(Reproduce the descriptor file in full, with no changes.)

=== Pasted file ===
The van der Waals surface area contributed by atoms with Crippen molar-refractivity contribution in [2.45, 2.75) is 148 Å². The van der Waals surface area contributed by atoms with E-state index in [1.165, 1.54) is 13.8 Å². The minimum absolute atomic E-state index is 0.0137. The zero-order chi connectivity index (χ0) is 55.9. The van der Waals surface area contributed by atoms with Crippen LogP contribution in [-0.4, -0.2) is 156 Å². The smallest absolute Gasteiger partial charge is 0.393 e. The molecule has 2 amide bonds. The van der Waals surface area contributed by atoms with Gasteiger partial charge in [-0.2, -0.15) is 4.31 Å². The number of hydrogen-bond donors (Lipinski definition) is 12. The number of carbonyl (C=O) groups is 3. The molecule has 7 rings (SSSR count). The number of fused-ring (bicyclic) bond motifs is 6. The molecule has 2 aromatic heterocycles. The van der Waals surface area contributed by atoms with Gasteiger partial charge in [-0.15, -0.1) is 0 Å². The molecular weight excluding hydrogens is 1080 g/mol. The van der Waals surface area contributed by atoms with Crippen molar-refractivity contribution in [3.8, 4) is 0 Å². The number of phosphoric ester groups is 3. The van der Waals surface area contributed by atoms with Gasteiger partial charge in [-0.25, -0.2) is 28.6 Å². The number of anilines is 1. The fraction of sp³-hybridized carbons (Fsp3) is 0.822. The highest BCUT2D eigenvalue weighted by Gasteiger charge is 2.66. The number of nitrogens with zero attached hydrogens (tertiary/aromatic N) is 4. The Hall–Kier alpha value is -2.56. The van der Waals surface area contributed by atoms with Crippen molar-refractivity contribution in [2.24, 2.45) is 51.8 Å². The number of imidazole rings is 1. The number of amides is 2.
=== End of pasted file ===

The van der Waals surface area contributed by atoms with Crippen molar-refractivity contribution in [2.45, 2.75) is 148 Å². The van der Waals surface area contributed by atoms with E-state index in [1.165, 1.54) is 13.8 Å². The minimum absolute atomic E-state index is 0.0137. The zero-order chi connectivity index (χ0) is 55.9. The van der Waals surface area contributed by atoms with Crippen LogP contribution in [-0.4, -0.2) is 156 Å². The smallest absolute Gasteiger partial charge is 0.393 e. The molecule has 2 amide bonds. The van der Waals surface area contributed by atoms with Gasteiger partial charge in [-0.2, -0.15) is 4.31 Å². The number of hydrogen-bond donors (Lipinski definition) is 12. The number of carbonyl (C=O) groups is 3. The molecule has 7 rings (SSSR count). The number of fused-ring (bicyclic) bond motifs is 6. The molecule has 2 aromatic heterocycles. The van der Waals surface area contributed by atoms with Gasteiger partial charge in [-0.15, -0.1) is 0 Å². The molecular weight excluding hydrogens is 1080 g/mol. The van der Waals surface area contributed by atoms with Crippen molar-refractivity contribution in [3.8, 4) is 0 Å². The number of phosphoric ester groups is 3. The van der Waals surface area contributed by atoms with Gasteiger partial charge in [-0.25, -0.2) is 28.6 Å². The number of anilines is 1. The fraction of sp³-hybridized carbons (Fsp3) is 0.822. The highest BCUT2D eigenvalue weighted by Gasteiger charge is 2.66. The number of nitrogens with zero attached hydrogens (tertiary/aromatic N) is 4. The Hall–Kier alpha value is -2.56. The van der Waals surface area contributed by atoms with Crippen molar-refractivity contribution in [2.24, 2.45) is 51.8 Å². The number of imidazole rings is 1. The number of amides is 2.